Past Reviews

Regional Reviews: San Francisco

John Fisher's Amnesia
Premieres at Theatre Rhinoceros

Also see Richard's reviews of In the Garden and Blue Jelly

John Fisher's latest opus Amnesia can be seen at the Theatre Rhinoceros through February 15th. Mr. Fisher not only wrote and directed this comedy but stars as the amnesia victim. I am not a great fan of this playwright's works although I did like his unusual slant on World War 2 in Combat. John, who is the new co-artistic director of the theatre group, has always had a fascination with World War 2 even though he is only 39 years old. As a WW2 vet myself, I must say he gives a very good portrayal of a soldier during the great war.

(l-r) - Jeffrey Hartgraves,
Matt Weimer and
Elsa Wolthausen

Amnesia takes place during World War 2 in an Army hospital in England. Roger (John Fisher) wakes up in the ward, suffering from amnesia, after the Battle of the Bulge. He can't remember his name, his background or the fact that he is gay. There is the good doctor and the bad doctor in the hospital. The good doctor (Jeffrey Hartgraves) believes Roger needs time to recover his memory while the bad doctor (Greg Lucey) wants to lobotomize him. Roger is rescued from the lobotomizing psychiatrist by Sally (Elsa Wolthausen), a fading Hollywood movie star who is in a U.S.O. troupe entertaining the soldiers. Sally teaches him sex and love. However, all is not right with his sexual identity. Something is missing; he is confused to say the least. Roger is fleeing not only the Nazis (don't ask why because I don't know) but the American Army since he is now a deserter. All of this occurs in the first act and at the very of end the act, he receives a bump on the head.

The second act takes place immediately after the concussion which has restores Rogers' memory, erasing all that has happened to him during the past months. He remembers he is Roger, a famous Broadway theater designer and that he has a lover Gilles (Matt Weimer), a famous choreographer who seems to sleep around a lot. Roger goes back to New York and takes up his life with unfaithful Gilles. Poor Sally is on a transatlantic ship called the Eva Marie when a Nazis submarine sinks the ship, and Sally and her child find a lifeboat and are saved from the ravages of the sea. Now, here is a twist - Sally has lost her memory from the blast, and she does not know who she is. She lands in New York and somehow goes for a job in Roger's theatrical company and immediately gets a job as an assistant. Roger doesn't know who Sally is and vice versa. How convoluted can you get? From there, we get a straight comedy-drama involving the making of a musical film based on the Battle of the Bulge and a successful Broadway musical comedy based on psychoanalysis, like Lady in the Dark or One Touch of Venus. The fact that Roger is now torn about his sexuality rules the second act. (Apparently no one knew of bisexuality back then.) I won't tell you how it turns out.

John Fisher is, as Steve Martin would say, a "wild and crazy guy," and his writings come out that way. Sometimes he goes completely over the top, especially in the first act when some of the scenes go on much too long. However, some scenes are genius, especially the Spike Jones' "Cocktail for Two" number with the complete cast running around like Keystone Kops chasing our hero. Another excellent scene in the first act is the flashback on how the amnesia victim lost his memory during battle. Mr. Fisher does know how to stage these scenes.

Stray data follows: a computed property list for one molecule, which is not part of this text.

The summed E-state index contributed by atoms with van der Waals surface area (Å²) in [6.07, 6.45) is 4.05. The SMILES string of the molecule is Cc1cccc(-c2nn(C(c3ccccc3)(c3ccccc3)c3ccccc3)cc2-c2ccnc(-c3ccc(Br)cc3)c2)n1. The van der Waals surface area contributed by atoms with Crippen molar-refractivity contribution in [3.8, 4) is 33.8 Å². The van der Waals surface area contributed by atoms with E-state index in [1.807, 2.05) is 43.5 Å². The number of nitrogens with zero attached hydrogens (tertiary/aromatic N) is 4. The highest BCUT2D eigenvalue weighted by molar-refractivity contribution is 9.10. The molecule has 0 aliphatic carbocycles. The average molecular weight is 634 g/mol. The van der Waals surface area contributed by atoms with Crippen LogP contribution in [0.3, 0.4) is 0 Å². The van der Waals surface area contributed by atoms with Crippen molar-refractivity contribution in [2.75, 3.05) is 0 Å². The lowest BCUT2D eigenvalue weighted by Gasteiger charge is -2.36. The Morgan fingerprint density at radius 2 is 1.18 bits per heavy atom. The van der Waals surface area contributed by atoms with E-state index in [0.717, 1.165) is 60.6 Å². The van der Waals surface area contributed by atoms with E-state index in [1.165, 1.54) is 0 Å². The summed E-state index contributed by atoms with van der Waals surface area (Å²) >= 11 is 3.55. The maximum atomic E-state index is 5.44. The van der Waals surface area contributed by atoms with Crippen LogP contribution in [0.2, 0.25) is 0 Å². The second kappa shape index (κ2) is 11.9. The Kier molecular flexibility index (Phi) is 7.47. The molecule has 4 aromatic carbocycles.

Act two also contains some gems. The showbiz scenes are exceptional, especially those of Roger and Giles at the St. James Theatre watching Oklahoma! and their first experience of an air conditioned theater, and Roger and Sally at a Yiddish theatre where "suddenly" Sally discovers she can speak Yiddish.

The special effects are very capricious, including the tank battle in the bulge, the sinking of the Eva Marie ship by a Nazi submarine, a parachute drop and the dive bombing by a Nazi plane on a speeding train. You have to see it to believe it. There are silly, underdeveloped camp sex nightmares that make no sense, and sometimes things get a little out of hand in the first act. However, this is the humor of John Fisher and you have to accept it.

Mr. Fisher has assembled a good cast for his war epic. Outstanding is Elsa Wolthausen who starred in Fisher's Media the Musical. She is nicely focused in both the role of a faded Hollywood sex symbol and the simple girl who somehow knows Yiddish. Treacy Corrigan is a riot, as both the sluttish motor-mouth English sister and the kindly Scottish sister. Also marvelous are the eight characters that Jeffrey Hartgraves plays - each one is a gem. This is burlesque comedy at its best. Matt Weimer plays various roles, but he comes into his own in the second act as the bitchy choreographer. Greg Lucey is very good as a Hollywood producer (I keep thinking I am seeing Bruce Weitz from Hill Street Blues on the small stage). Sarah Korda has multiple roles and especially shines as a sex crazy nurse. Mr. Fisher does a creditable portrayal of both the man who loses his memory and the one who regains it. However, when he is playing the amnesia victim in the opening scenes, it is reminiscent of Christopher Guest in Waiting for Guffman playing in his little musical.

Amnesia is great fun. It is a bit of a film noir spoof, a satire of World War 2 movies. It has social commentary, slapstick, sight gags and good drama. What more can you ask for? The comedy runs through February 15 at the Theatre Rhinoceros, 2926 Mission and South Van Ness, San Francisco. For tickets call 415-861-5079.

Photo by: Steve Savage

Cheers - and be sure to Check the lineup of great shows this season in the San Francisco area

- Richard Connema

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